^ No, I removed the ground from the maf tube as I didn't want to ground the maf in ways it wasn't intended. I'm afraid it might fry something in the ecu and cause a world of diagnostic hurt down the road.
Your corrections in all ranges should be +-5%. That's the common accepted value for a good maf scaling. However, most intakes can not achieve this without additional corrections. This is because the flow pattern past the maf changes with rpm and manifold relative pressure. This is where your MRP correction table comes in. If on flat ground and regular cruise your maf sees 10 g/s and the car is processing 10g/s, once you hit a hill and the manifold vacuum changes for the same rpm, your maf might see 8 g/s and car might be processing 12 g/s leading to a +4 correction. Then in that table you might enter +4 for the rpm and vacuum pressure. So you're making a preemptive correction for the condition then next time you see the same conditions your corrections will be 0 as the +4 g/s needed will come from the MRP table rather then your LTFT. Each intake needs a different scaling for this table as the geometry of the piping varies between intakes.
For my setup, I have this table zeroed out for now. When I tune an intake I first try and get the corrections centered around 0 using the maf scaling, then reduce the corrections using the MRP table. You know something is wrong when you get +-large corrections for the same MRP table cell. That means there is no consistency in the airflow readings for that condition. That means there is a physical problem with your setup, bad sensor, bad signals, or something else.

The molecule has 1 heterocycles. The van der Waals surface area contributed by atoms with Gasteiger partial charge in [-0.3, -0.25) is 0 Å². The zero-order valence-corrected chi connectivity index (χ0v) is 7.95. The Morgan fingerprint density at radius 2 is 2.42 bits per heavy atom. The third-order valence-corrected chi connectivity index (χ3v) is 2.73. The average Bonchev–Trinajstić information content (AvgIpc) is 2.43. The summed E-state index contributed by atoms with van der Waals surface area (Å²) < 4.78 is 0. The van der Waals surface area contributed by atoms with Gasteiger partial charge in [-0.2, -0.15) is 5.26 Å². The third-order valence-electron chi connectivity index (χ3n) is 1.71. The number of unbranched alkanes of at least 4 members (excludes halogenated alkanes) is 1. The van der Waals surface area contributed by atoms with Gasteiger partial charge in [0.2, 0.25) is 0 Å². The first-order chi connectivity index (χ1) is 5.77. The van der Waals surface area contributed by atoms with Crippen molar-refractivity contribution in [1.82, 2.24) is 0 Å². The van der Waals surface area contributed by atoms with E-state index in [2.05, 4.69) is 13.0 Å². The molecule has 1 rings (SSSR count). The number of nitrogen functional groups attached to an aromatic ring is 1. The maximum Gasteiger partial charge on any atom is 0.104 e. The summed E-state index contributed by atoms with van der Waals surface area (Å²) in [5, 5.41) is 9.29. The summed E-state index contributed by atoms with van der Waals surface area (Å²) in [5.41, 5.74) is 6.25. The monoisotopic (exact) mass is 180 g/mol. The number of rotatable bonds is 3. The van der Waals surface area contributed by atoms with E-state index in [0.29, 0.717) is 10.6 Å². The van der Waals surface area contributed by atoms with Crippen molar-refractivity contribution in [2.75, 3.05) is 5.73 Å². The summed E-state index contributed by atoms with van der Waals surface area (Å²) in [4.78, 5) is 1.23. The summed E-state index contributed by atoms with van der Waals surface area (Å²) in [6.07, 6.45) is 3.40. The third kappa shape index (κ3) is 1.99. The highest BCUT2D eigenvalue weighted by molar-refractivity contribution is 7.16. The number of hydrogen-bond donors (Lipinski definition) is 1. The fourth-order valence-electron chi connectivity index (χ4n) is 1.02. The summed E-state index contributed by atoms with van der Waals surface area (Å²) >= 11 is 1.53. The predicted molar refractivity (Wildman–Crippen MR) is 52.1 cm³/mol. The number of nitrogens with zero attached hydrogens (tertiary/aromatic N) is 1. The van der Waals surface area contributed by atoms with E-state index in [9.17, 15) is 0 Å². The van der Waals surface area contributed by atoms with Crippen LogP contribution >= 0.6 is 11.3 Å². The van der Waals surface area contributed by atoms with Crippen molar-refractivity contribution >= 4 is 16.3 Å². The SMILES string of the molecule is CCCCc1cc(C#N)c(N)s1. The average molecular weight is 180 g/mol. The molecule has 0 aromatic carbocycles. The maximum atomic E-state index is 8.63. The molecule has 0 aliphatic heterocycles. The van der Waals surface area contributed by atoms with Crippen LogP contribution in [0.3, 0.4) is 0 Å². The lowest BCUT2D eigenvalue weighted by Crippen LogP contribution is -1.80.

For my problem, it turned out to be bad signals as well as a bad sensor as far as I can tell so far. The bad signals (maf voltage reading) were coming from the maf sensor using the maf tube as a ground, which grounded intermittently as the engine moved around. Then a bad sensor was causing random large corrections intermittently. Once I ensured the maf has grounded properly and there was no electrical interference, the only thing left that could be causing the problems was bad sensors. So I started swamping out sensors and a new maf seemed to make the difference.
Grounding the maf like you did will take care of the random grounding issue and ensure a clean signal. The only trouble I see with the fix is that the OEM setup was not meant to run like that. Pin 4 on the maf is what gets grounded and the corresponding terminal on the plug does not have a direct route to the chassis ground. It gets grounded through the ecu, which means the ecu is monitoring that pin as a reference signal So if you ground the intake to the chassis directly, you are circumventing this operation without knowing what the end results will be. One thing is certain is that there is voltage running from the ecu, to the intake, then to the chassis ground that is not seen on an oem setup. Since this problem hasn't been investigated before, no one really knows what the consequences of this will be.